COVID-19 has impacted our daily life habits. Going to our regular pub for a pint or having a meal out at a restaurant may seem like a thing of the past.
The UK went into lockdown in March and, like most other industries, it has affected the hospitality industry. The pandemic has meant that restaurants, bars and pubs have had to temporarily close. For some, this has meant closing down for good as they can’t afford to keep the expenses of a business while not generating any income.
At the time of writing this article, the confirmed date of reopening for restaurants, bars and pubs is 4th July, following a change from the original date of 22nd June.
Hospitality is a key industry for the UK economy
The hospitality industry is the third largest employer in the UK, employing 9% of the total of UK jobs nationwide. In addition, last year it generated £130bn annually to the British economy, making more than the pharmaceutical, automotive and aeronautics industries combined.
Looking at pubs only, in the UK there were more than 47,600 pubs in 2018, according to the British Beer and Pub Association.
The hospitality sector saw sales decline by 21.3% in the first quarter of 2020, as the coronavirus lockdown forced businesses to close. In addition, trade publication The Caterer estimates that over 40% of British restaurants will not survive the crisis.
Pubs, restaurants and bars are a pivotal part of British culture and the country’s GDP, and the question is, how are they going to continue operating once the lockdown lifts on 4th July, ensuring they comply with new COVID-19 safety regulations?
Takeaway and delivery provide a lifeline to restaurants
Some restaurants have been able to continue to offer their services to customers as a takeaway or food delivery, following the rules set by the Government on social distancing and hygiene measures, while waiting for the lockdown to lift on 4th July.
The hospitality industry, alongside other key ones like retail, is one of the most affected industries by the pandemic. The nature of these businesses means that people go into a bar or a pub physically, rather than having it delivered online.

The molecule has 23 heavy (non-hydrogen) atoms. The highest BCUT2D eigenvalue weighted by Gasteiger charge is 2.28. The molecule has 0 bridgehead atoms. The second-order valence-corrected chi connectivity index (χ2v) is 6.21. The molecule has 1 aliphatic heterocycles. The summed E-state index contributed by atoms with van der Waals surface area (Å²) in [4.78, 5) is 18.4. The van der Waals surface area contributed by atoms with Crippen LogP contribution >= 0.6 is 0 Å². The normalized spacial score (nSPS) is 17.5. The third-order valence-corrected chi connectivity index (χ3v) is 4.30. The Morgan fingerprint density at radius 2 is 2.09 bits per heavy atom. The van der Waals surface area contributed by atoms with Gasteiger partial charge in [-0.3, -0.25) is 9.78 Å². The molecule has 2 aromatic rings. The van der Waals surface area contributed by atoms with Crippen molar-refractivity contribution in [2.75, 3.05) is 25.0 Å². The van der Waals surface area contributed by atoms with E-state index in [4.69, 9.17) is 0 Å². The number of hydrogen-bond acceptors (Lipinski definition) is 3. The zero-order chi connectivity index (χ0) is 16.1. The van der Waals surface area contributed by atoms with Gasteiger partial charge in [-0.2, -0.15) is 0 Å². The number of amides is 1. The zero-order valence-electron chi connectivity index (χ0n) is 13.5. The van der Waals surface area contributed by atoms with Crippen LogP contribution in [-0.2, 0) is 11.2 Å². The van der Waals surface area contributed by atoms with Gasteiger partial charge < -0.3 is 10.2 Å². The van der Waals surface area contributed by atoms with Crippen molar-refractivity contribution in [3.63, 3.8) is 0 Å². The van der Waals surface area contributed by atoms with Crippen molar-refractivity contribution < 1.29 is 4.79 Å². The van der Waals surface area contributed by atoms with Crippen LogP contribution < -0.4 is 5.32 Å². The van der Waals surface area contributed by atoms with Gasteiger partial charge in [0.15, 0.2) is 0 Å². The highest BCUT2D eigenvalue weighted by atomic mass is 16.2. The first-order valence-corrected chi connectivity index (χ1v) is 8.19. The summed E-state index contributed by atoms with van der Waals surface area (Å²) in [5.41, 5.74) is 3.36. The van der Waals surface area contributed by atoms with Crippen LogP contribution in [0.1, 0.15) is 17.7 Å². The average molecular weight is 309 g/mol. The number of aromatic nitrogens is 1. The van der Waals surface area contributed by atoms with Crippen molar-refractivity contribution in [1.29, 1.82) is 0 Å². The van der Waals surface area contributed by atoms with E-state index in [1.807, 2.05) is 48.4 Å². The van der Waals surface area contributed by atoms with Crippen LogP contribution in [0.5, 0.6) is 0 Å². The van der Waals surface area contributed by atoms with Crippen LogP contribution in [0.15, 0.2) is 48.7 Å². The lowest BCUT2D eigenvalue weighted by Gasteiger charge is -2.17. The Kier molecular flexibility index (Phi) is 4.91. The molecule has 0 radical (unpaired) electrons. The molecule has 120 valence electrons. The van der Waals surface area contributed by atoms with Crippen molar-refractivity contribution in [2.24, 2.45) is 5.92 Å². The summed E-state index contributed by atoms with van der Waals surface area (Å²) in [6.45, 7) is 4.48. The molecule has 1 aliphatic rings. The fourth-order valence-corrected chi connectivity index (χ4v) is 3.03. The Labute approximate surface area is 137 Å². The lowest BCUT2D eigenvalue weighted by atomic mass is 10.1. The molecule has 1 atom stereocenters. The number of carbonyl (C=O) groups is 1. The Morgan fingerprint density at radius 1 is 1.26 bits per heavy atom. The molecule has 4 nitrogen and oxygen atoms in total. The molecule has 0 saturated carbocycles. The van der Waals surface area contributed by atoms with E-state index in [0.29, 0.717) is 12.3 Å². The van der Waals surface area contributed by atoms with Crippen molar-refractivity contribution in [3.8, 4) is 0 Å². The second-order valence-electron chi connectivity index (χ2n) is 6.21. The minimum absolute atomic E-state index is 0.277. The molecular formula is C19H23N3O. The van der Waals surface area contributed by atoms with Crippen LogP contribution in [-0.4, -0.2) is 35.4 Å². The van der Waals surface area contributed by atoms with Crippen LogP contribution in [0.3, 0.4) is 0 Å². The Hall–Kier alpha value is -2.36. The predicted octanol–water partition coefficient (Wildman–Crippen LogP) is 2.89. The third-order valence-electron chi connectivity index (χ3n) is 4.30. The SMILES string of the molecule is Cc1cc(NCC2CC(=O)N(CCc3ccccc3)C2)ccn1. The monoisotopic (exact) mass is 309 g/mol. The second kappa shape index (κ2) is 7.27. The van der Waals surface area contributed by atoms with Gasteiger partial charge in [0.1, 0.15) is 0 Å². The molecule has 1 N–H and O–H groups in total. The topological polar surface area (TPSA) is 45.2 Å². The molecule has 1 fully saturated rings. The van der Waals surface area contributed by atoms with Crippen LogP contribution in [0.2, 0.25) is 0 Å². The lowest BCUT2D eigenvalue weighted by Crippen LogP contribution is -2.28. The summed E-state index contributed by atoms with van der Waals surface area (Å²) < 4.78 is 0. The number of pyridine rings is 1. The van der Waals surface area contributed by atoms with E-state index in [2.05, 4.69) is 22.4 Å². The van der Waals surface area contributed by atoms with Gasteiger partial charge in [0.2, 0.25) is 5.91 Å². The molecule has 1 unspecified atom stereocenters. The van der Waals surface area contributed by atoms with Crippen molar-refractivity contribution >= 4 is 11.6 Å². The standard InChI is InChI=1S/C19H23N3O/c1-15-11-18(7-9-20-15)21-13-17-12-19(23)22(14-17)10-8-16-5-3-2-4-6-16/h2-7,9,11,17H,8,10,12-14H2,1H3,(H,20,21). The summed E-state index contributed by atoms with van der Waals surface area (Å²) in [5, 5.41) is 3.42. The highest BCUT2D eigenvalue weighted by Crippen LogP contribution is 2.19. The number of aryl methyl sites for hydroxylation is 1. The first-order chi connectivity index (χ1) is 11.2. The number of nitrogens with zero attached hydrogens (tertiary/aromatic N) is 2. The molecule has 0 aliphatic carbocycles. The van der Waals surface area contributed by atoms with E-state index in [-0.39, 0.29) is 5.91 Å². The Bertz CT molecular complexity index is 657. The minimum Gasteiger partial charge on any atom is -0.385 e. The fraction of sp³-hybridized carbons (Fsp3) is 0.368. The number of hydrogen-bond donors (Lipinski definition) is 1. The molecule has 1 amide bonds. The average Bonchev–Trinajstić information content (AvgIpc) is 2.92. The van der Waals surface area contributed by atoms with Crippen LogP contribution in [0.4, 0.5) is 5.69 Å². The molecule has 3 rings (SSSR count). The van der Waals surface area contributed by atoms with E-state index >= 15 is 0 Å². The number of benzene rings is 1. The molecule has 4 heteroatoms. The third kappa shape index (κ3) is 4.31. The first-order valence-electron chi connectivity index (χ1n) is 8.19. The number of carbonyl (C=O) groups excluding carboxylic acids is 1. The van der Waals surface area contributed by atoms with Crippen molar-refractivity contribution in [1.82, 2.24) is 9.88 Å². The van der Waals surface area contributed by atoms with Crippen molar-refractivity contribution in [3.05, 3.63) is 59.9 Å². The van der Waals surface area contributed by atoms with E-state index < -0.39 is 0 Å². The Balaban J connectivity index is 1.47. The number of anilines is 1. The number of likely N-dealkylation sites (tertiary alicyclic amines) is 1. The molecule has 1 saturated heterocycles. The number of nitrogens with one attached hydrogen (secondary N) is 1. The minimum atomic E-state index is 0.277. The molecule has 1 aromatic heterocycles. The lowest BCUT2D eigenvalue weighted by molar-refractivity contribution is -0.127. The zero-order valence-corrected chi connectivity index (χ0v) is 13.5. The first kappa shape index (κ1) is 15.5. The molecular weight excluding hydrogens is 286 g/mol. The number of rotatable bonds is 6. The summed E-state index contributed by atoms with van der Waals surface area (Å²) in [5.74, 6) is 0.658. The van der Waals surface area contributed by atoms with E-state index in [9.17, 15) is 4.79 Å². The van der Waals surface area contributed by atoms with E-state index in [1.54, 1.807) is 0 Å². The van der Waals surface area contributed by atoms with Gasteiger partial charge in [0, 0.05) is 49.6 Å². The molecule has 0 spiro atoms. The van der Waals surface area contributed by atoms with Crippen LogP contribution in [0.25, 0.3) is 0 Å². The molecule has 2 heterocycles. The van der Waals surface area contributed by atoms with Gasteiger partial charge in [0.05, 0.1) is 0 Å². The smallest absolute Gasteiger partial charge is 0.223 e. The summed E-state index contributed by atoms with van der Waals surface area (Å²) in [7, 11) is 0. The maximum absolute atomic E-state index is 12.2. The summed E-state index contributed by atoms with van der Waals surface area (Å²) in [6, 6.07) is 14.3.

However, while restaurants have been keeping businesses running using take away services, pubs and bars have had to remain closed.
New rules for the “new normal”
However, in the wake of the opening date, the hospitality industry has been preparing itself for a new era, the post-COVID-19 ‘new normal’.
Personal interaction will be reduced to a minimum, from ordering to paying the bill, the industry has been working to adapt to the new requirements. The pandemic has also forced UK businesses to start using business software they might not have needed in the past.
However, it is yet to be seen how the hospitality industry will adapt to these changes, and if it will be a temporary change or a longer-term digital transformation.
British pub chain Wetherspoon has invested more than £11million to ensure that its pubs have regulatory safety measures when they reopen. As well as signage across the pubs to respect the safety distance, there will be:
- Hand sanitisers for staff and customers
The chain has also created an app in which customers are able to order from and pay.
Sam Harrison, the owner of London-based restaurant Sam’s Riverside,said they are looking to accommodate the new safety guidelines by offering a click and collect option, as well as home delivery and meal boxes that people can cook at home.
The restaurant is also looking at implementing a new restaurant POS system so customers can order before they arrive at the restaurant. They are also looking at a new system for reservations, including a turns system and also an outside area for customers to wait their turn.
Similarly, Cambridge-based restaurant owner Charlie Gerard has also implemented new POS systems that allow customers to order from the app and avoid personal interaction and also a pre-ordering solution that has allowed them to have food ready for customers during the lockdown.
A new restaurant experience?
The COVID-19 crisis has allowed for other technology previously used in other industries being considered for the hospitality sector – such as AR and robots. US based delivery company DoorDash has partnered with Snapchat to deliver an AR experience to customers. The company allows customers to imagine they are in the restaurant. When a user activates the AR lens, they will also be prompted to download the DoorDash app to place a food delivery order.
British company Service Robots provides robots to the hospitality industry like events, fairs, and catering. The company offers waiter robots that incorporate facial recognition software to identify customers and an in-built navigation system to be able to move around a crowded room.
Despite these new advancements in technology, traditional software solutions such as Delivery management software, Restaurant POS and Pub ePOS systems are a few examples of the software that has been used the most until now in the hospitality sector. These allow restaurants, bars, and pubs to have wider visibility of logistics and delivery as well as managing staff schedules and points-of-sale.
Once the lockdown lifts, the experience of going to the pub may not be the same as before – we may need to leave 2 metres between us at the bar – due to social distancing.
Charlie Gerard, owner, Stolen:
“I expect us to be in a new world where people are aware of the dangers, and while they may not choose to stay in a double sanitised room, [safety measures as well as technology] are features that gives our guests reassurance about their stay.”